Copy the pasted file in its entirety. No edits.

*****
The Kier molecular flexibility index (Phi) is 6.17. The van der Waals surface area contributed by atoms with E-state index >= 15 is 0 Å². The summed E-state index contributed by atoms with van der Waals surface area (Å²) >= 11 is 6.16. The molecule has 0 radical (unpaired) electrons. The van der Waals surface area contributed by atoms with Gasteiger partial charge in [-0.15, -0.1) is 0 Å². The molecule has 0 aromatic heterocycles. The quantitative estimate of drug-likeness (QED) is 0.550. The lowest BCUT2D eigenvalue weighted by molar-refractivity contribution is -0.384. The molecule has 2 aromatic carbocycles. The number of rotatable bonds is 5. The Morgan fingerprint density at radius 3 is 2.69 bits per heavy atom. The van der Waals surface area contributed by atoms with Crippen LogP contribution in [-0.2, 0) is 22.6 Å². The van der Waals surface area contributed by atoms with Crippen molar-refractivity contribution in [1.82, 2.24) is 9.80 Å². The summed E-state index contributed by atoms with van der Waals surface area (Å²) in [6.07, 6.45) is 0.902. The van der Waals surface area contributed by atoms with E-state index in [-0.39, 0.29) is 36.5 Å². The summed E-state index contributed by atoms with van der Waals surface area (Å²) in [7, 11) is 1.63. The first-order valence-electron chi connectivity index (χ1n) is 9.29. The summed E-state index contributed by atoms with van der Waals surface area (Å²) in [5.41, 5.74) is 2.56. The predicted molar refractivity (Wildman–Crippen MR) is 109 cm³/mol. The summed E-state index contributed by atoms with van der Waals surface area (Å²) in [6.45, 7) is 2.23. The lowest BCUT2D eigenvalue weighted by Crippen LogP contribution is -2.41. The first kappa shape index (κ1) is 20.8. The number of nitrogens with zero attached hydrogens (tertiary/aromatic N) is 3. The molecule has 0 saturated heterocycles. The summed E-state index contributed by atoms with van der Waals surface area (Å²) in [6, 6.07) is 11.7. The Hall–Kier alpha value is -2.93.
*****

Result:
The Kier molecular flexibility index (Phi) is 6.17. The van der Waals surface area contributed by atoms with E-state index >= 15 is 0 Å². The summed E-state index contributed by atoms with van der Waals surface area (Å²) >= 11 is 6.16. The molecule has 0 radical (unpaired) electrons. The van der Waals surface area contributed by atoms with Gasteiger partial charge in [-0.15, -0.1) is 0 Å². The molecule has 0 aromatic heterocycles. The quantitative estimate of drug-likeness (QED) is 0.550. The lowest BCUT2D eigenvalue weighted by molar-refractivity contribution is -0.384. The molecule has 2 aromatic carbocycles. The number of rotatable bonds is 5. The Morgan fingerprint density at radius 3 is 2.69 bits per heavy atom. The van der Waals surface area contributed by atoms with Crippen LogP contribution in [-0.2, 0) is 22.6 Å². The van der Waals surface area contributed by atoms with Crippen molar-refractivity contribution in [1.82, 2.24) is 9.80 Å². The summed E-state index contributed by atoms with van der Waals surface area (Å²) in [6.07, 6.45) is 0.902. The van der Waals surface area contributed by atoms with E-state index in [-0.39, 0.29) is 36.5 Å². The summed E-state index contributed by atoms with van der Waals surface area (Å²) in [7, 11) is 1.63. The first-order valence-electron chi connectivity index (χ1n) is 9.29. The summed E-state index contributed by atoms with van der Waals surface area (Å²) in [5.41, 5.74) is 2.56. The predicted molar refractivity (Wildman–Crippen MR) is 109 cm³/mol. The summed E-state index contributed by atoms with van der Waals surface area (Å²) in [6.45, 7) is 2.23. The lowest BCUT2D eigenvalue weighted by Crippen LogP contribution is -2.41. The first kappa shape index (κ1) is 20.8. The number of nitrogens with zero attached hydrogens (tertiary/aromatic N) is 3. The molecule has 0 saturated heterocycles. The summed E-state index contributed by atoms with van der Waals surface area (Å²) in [6, 6.07) is 11.7. The Hall–Kier alpha value is -2.93.